You are exactly right when my words are taken literally vs. figuratively. A couple thoughts for you: If we waited for our potential clients to invite us in to their space every time we wanted to communicate something to them, we would have a very long wait in many cases, and we would miss many fine opportunities to talk to them. Everything you mentioned is a tap on the shoulder in my world. Maybe my taps are more gentle than yours, and aren’t done in an intrusive manner such as someone coming up to someone at a reception and tapping them from behind 10 times in an hour. Yes, THAT would be annoying and intrusive, and is the farthest thing from what I was talking about. Your examples of throwing a party, and inviting guests to join you, is a very nice tap on the shoulder, which no one gave you permission to do, but would certainly be welcome and kind. Establishing rapport with someone, whether by walking up to them and introducing yourself at a Tweetup, having lunch with them at Union Jack in Broad Ripple as we did, or even jumping in and commenting on something someone posted in Social Media, fits nicely in to this analogy. They are gentle, regular, consistent taps on the shoulder to remind your contacts that you are there. In the case of my post, they are definitely not meant to be annoying interruptions as you describe. Remember that just when you think your contacts are tiring of your messages, they might only begin to notice them.

  • Thanks for the reply, Nancy!

    I don’t think that your messages are in the least bit intrusive! I just find the analogy of tapping on the shoulder to be one that we associate with interruption and annoyance more than permission and intrigue.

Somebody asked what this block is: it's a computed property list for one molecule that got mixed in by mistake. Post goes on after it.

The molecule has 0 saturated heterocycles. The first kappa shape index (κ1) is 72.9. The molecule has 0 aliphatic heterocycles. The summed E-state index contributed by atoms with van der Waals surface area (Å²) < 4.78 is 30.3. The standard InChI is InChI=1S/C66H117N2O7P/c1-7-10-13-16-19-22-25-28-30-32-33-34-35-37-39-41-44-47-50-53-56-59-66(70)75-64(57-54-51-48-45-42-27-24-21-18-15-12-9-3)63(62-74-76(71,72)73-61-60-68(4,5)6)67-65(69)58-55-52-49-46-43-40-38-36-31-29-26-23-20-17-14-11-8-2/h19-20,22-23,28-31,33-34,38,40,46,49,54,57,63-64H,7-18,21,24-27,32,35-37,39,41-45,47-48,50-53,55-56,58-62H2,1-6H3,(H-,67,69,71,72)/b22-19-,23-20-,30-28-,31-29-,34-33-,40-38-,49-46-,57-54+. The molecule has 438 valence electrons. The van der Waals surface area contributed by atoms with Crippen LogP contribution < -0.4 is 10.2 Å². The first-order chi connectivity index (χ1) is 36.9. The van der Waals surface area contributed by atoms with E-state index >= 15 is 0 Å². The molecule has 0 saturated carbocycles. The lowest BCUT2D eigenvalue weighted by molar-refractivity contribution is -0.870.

Your invitation to “leave a comment” on the blog post is a great example of giving permission. There was no unexpected “tap on the shoulder” to force someone to pay attention, as is done with an interruption like a phone call or a television advertisement. And when you replied, you didn’t track me down and tell me read your response. Instead, you let your words stand on their own. I just wanted to come back to see if you replied, which you did!

    I think that the principal challenge we face in marketing our businesses is how to create an environment where we build rapport instead of building annoyance. Part of that challenge is finding ways to describe what we want in terms that invite people. I can’t imagine any non-emergency context in which we want to encourage “a tap on the shoulder,” much less a constant tap. In fact, the Supreme Court recently debated a case to determine if any “unwanted touching” (including a “tap on the shoulder without consent”) might meet the legal definition of assault. (Really!) So, I stand by my suggestion that a “constant tap on the shoulder” might not be the most productive analogy for effective marketing.

    Of course, you are absolutely right in that we can’t only wait for clients to invite us in. If all marketing was entirely permission based, then we would go broke before potential customers heard that we existed! We do need to step up to present something, but the question is when our interjections are unwanted. An occasional “tap on the shoulder” can be helpful, but we want to spend more time relating, hosting, and helping than we do interrupting. I’m hopeful your potential clients will see your desire to engage in conversations like these, and recognize your ability to help transform their marketing messages to be equally thought-provoking and engaging.